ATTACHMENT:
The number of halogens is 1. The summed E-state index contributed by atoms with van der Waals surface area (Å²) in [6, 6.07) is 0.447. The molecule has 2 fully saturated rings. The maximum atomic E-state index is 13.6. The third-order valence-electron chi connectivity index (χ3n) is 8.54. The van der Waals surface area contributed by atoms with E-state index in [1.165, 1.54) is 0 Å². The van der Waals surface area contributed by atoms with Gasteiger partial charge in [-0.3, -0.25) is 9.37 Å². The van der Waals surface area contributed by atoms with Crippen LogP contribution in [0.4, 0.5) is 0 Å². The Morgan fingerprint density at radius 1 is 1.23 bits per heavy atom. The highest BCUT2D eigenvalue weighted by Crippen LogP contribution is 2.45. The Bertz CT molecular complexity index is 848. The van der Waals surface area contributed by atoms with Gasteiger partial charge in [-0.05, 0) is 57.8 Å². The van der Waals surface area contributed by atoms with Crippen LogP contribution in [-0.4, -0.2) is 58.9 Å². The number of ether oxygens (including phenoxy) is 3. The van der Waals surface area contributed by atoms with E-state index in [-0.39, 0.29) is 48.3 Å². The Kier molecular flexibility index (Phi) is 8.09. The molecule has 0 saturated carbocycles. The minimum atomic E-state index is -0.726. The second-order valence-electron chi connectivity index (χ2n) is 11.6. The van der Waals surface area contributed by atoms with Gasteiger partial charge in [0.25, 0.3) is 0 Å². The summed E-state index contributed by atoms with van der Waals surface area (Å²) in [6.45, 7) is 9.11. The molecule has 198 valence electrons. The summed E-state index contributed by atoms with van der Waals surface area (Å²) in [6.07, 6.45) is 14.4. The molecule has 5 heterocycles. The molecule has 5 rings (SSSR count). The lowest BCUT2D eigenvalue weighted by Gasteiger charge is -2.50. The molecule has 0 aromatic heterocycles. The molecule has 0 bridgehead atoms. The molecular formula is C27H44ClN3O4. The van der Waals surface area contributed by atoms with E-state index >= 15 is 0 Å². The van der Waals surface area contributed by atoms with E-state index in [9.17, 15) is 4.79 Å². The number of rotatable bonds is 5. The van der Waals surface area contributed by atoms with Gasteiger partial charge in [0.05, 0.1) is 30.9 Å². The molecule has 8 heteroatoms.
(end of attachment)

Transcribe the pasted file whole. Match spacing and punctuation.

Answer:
The number of halogens is 1. The summed E-state index contributed by atoms with van der Waals surface area (Å²) in [6, 6.07) is 0.447. The molecule has 2 fully saturated rings. The maximum atomic E-state index is 13.6. The third-order valence-electron chi connectivity index (χ3n) is 8.54. The van der Waals surface area contributed by atoms with E-state index in [1.165, 1.54) is 0 Å². The van der Waals surface area contributed by atoms with Gasteiger partial charge in [-0.3, -0.25) is 9.37 Å². The van der Waals surface area contributed by atoms with Crippen LogP contribution in [0.4, 0.5) is 0 Å². The Morgan fingerprint density at radius 1 is 1.23 bits per heavy atom. The highest BCUT2D eigenvalue weighted by Crippen LogP contribution is 2.45. The Bertz CT molecular complexity index is 848. The van der Waals surface area contributed by atoms with Gasteiger partial charge in [-0.05, 0) is 57.8 Å². The van der Waals surface area contributed by atoms with Crippen LogP contribution in [-0.4, -0.2) is 58.9 Å². The number of ether oxygens (including phenoxy) is 3. The van der Waals surface area contributed by atoms with E-state index in [-0.39, 0.29) is 48.3 Å². The Kier molecular flexibility index (Phi) is 8.09. The molecule has 0 saturated carbocycles. The minimum atomic E-state index is -0.726. The second-order valence-electron chi connectivity index (χ2n) is 11.6. The van der Waals surface area contributed by atoms with Gasteiger partial charge in [0.25, 0.3) is 0 Å². The summed E-state index contributed by atoms with van der Waals surface area (Å²) in [6.45, 7) is 9.11. The molecule has 198 valence electrons. The summed E-state index contributed by atoms with van der Waals surface area (Å²) in [6.07, 6.45) is 14.4. The molecule has 5 heterocycles. The molecule has 5 rings (SSSR count). The lowest BCUT2D eigenvalue weighted by Gasteiger charge is -2.50. The molecule has 0 aromatic heterocycles. The molecule has 0 bridgehead atoms. The molecular formula is C27H44ClN3O4. The van der Waals surface area contributed by atoms with E-state index >= 15 is 0 Å². The van der Waals surface area contributed by atoms with E-state index in [9.17, 15) is 4.79 Å². The number of rotatable bonds is 5. The van der Waals surface area contributed by atoms with Gasteiger partial charge in [0.05, 0.1) is 30.9 Å². The molecule has 8 heteroatoms.